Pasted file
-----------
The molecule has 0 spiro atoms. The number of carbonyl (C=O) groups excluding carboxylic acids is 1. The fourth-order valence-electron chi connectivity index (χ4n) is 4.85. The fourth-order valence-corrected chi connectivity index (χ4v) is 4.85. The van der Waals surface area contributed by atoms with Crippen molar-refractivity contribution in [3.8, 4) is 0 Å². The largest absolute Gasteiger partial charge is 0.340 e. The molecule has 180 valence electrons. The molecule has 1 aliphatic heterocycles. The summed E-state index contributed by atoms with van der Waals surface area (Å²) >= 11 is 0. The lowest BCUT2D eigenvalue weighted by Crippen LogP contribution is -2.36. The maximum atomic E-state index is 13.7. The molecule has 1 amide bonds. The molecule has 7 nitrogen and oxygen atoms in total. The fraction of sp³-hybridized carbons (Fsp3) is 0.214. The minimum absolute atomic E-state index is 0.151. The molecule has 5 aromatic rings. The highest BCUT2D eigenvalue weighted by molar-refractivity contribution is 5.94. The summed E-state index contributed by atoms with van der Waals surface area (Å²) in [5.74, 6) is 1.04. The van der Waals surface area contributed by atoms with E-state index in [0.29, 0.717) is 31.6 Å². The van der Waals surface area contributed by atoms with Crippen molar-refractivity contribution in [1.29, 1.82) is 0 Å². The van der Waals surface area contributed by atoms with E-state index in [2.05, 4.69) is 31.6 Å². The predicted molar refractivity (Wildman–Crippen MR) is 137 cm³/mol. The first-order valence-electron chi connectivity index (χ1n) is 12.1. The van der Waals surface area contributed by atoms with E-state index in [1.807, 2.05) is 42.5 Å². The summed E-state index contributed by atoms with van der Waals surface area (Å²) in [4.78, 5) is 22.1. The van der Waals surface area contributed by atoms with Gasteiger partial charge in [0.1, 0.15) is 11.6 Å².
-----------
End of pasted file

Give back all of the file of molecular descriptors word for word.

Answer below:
The molecule has 0 spiro atoms. The number of carbonyl (C=O) groups excluding carboxylic acids is 1. The fourth-order valence-electron chi connectivity index (χ4n) is 4.85. The fourth-order valence-corrected chi connectivity index (χ4v) is 4.85. The van der Waals surface area contributed by atoms with Crippen molar-refractivity contribution in [3.8, 4) is 0 Å². The largest absolute Gasteiger partial charge is 0.340 e. The molecule has 180 valence electrons. The molecule has 1 aliphatic heterocycles. The summed E-state index contributed by atoms with van der Waals surface area (Å²) >= 11 is 0. The lowest BCUT2D eigenvalue weighted by Crippen LogP contribution is -2.36. The maximum atomic E-state index is 13.7. The molecule has 1 amide bonds. The molecule has 7 nitrogen and oxygen atoms in total. The fraction of sp³-hybridized carbons (Fsp3) is 0.214. The minimum absolute atomic E-state index is 0.151. The molecule has 5 aromatic rings. The highest BCUT2D eigenvalue weighted by molar-refractivity contribution is 5.94. The summed E-state index contributed by atoms with van der Waals surface area (Å²) in [5.74, 6) is 1.04. The van der Waals surface area contributed by atoms with E-state index in [0.29, 0.717) is 31.6 Å². The van der Waals surface area contributed by atoms with Crippen molar-refractivity contribution in [1.29, 1.82) is 0 Å². The van der Waals surface area contributed by atoms with E-state index in [2.05, 4.69) is 31.6 Å². The predicted molar refractivity (Wildman–Crippen MR) is 137 cm³/mol. The first-order valence-electron chi connectivity index (χ1n) is 12.1. The van der Waals surface area contributed by atoms with E-state index in [1.807, 2.05) is 42.5 Å². The summed E-state index contributed by atoms with van der Waals surface area (Å²) in [4.78, 5) is 22.1. The van der Waals surface area contributed by atoms with Gasteiger partial charge in [0.1, 0.15) is 11.6 Å².